Roughly three weeks ago WSDOT completed the required Environmental Assessment (EA) for the Point Defiance Bypass (PDB). You can wade through the full 1,500 pages if you dare, but to the casual reader I would suggest the concise Executive Summary. For those unfamiliar with the project, a small sampling of 4 years of STB coverage can be found here, here, here, and here.
It is wholly predictable that rebuilding and upgrading an existing single-track railway would create no significant environmental impacts, especially when its construction will allow for greatly increased diversion of vehicle trips to train trips. Nonetheless, it is a relief to note that the EA indeed found no significant negative impacts to air quality, noise/vibration, soils, wetlands, flora/fauna, social justice, or cultural resources. Temporary construction impacts will be aggressively mitigated through Best Management Practices (BMPs).
What about transportation impacts? Traffic around Joint Base Lewis McChord is notoriously terrible, and while a good portion of local opposition hints of NIMBYism, Department of Defense and Lakewood officials have had some legitimate concerns about the project’s impacts on the obsolete, overburdened, and underbuilt interchanges adjacent to JBLM. Interestingly, the EA found that building the PDB will actually improve Level of Service (LOS) at Thorne Lane (Log Center Gate), Berkeley St (Madigan Gate), and Barksdale Rd (Dupont Gate) (page 4-17). Signal timings will improve, sidewalks will be rebuilt, and Lakewood will have added a lane on the Freedom Bridge, among many other small projects. 2030 Level of Service at 41st Division Drive (Main Gate) will still be failing (Level F) whether the project is built or not. Lastly, including the construction of the Cross Base Highway in the 2030 demand model does nothing to reduce projected vehicle delays (page 162).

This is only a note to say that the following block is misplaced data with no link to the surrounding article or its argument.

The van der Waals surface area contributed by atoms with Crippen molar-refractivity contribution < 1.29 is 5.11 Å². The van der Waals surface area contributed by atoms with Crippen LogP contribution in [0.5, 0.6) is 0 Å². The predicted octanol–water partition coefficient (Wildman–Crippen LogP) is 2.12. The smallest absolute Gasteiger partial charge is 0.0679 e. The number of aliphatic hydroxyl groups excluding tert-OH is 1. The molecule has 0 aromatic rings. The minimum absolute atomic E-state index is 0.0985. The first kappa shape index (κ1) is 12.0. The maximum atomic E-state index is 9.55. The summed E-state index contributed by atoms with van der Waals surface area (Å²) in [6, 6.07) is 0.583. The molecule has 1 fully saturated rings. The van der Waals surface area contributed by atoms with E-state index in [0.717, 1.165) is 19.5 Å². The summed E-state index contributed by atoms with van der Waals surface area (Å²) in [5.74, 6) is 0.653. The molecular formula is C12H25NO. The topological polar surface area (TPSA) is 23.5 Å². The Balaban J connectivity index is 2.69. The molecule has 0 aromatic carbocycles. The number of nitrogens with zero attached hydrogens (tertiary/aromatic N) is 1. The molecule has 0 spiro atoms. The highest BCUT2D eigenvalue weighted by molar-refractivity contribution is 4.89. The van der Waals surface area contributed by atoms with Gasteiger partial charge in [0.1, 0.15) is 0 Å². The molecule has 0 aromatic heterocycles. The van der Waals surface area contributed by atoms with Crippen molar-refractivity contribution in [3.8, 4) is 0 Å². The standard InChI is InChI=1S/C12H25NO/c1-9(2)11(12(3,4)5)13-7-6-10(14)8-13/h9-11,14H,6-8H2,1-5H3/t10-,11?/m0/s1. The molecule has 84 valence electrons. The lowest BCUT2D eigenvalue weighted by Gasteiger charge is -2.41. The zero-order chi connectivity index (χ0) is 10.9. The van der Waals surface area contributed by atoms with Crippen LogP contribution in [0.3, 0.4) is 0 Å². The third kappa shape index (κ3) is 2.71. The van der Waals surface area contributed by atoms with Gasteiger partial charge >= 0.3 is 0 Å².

It is clear from this EA that the addition of 14 daily passenger rail trips, each causing average vehicle delays of 45-55 seconds, is the least of the South Sound’s traffic concerns. Meanwhile, the eventual doubling or tripling of Cascades capacity is a great public benefit that opens up great possibilities for a fully-integrated, regionally-funded passenger rail corridor (maybe even with integrated ticketing?).
If you would like to show your support for the project, you may submit public comment on the EA through November 9, and there are open houses tomorrow and Thursday:
- Wednesday, Oct. 24, from 4 to 6:30 p.m. at the Clover Park Technical College Rotunda Building, 4500 Steilacoom Blvd., Lakewood
- Thursday, Oct. 25, from 4 to 6:30 p.m. at DuPont City Hall, 1700 Civic Drive, DuPont
The Oct. 25 meeting in DuPont will serve as both an open house and a public hearing where FRA and WSDOT will take public testimony. The DuPont open house will run from 4 to 5 p.m., followed by the public hearing from 5 to 6:30 p.m.